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Speak my language - The rise and fall of linguistic empires

One language dies every two weeks. Of the estimated seven thousands languages spoken in the world today, only a fraction is expected to survive into the next century. For those who loose their language, the cultural cost is so profound that it's likened to loosing one's family. A shared language is not only a useful tool for communication. It also defines communities. Its words draw boundaries for the values we embrace and the way we see the world. Not surprisingly, a key cause for the decline of the world's linguistic heritage is the phenomenal global dominance of the language you are reading now: English. But language empires rise and fall. Mandarin Chinese has been tipped to topple English as the future super-language even though English is still gaining popularity inside China. This program's co-host - Nicholas Ostler - author of Empires of the Word and the chair of the Foundation for Endangered languages - joins today's guests as they map linguistic imperialism and its cultural costs:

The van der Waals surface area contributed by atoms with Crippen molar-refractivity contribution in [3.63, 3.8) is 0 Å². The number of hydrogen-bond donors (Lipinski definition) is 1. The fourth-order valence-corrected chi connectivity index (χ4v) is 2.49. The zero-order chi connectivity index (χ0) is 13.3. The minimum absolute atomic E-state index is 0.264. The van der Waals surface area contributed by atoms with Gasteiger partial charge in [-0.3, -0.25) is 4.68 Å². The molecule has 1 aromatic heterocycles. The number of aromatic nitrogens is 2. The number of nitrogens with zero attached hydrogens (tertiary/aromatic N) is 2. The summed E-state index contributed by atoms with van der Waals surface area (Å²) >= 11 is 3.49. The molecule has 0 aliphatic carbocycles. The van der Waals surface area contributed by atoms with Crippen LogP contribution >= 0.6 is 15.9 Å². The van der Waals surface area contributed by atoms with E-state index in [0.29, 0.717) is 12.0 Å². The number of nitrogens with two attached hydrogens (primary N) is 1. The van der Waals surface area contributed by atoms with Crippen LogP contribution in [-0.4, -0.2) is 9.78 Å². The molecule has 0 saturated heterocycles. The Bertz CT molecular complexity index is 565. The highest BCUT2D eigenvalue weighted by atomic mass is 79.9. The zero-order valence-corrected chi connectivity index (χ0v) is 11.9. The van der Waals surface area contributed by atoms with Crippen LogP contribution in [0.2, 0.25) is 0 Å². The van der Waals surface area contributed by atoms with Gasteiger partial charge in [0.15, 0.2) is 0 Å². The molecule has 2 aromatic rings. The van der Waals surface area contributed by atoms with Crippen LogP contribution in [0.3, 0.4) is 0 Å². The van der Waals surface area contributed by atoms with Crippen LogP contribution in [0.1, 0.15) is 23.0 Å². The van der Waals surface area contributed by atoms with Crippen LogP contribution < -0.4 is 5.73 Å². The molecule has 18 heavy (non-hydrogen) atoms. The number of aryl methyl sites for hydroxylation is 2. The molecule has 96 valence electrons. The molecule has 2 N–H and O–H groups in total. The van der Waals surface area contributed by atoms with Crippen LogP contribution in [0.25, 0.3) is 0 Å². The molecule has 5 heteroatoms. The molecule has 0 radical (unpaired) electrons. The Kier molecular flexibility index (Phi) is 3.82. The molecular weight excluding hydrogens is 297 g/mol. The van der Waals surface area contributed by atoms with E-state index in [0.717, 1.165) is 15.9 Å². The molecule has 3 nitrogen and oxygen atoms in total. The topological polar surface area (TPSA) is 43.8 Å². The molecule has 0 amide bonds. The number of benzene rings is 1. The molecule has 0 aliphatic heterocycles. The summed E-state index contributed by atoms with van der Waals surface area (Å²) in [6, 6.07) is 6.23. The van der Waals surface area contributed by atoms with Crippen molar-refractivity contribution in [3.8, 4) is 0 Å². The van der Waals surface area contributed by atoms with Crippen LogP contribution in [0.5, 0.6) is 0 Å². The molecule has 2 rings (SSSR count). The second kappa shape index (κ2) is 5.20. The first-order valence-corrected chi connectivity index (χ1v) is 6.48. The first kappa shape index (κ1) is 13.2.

• Nick Young, founder of China Development Brief, tells lost-in-translation stories from the streets of China - where the international popularity of Mandarin is a source of pride, but communicating in English is still seen as the key to empowerment.
  • What is being done to combat the loss of language? Jeanie Bell manages the Centre for Australian Languages and Linguistics in the Northern Territory, where linguists are working with elders in communities to document endangered languages and teach the next generation traditional tongues.
  • Colonisation leaves a language legacy but independence brings a choice: what should be the official language when there are many contenders? Human rights lawyer and former member of the East Timorese Constituent Assembley, Aderito Soares reveals how the world's newest nation made that decision and what it means for its emerging national identity.

The music on today's program celebrates a new generation of Hungarian Gypsy music. Introducing Bela Lakatos & the Gypsy Youth Project features songs in the Romani language, which was forbidden to the Hungarian Roma for generations but is now experiencing a revival through projects like this one.

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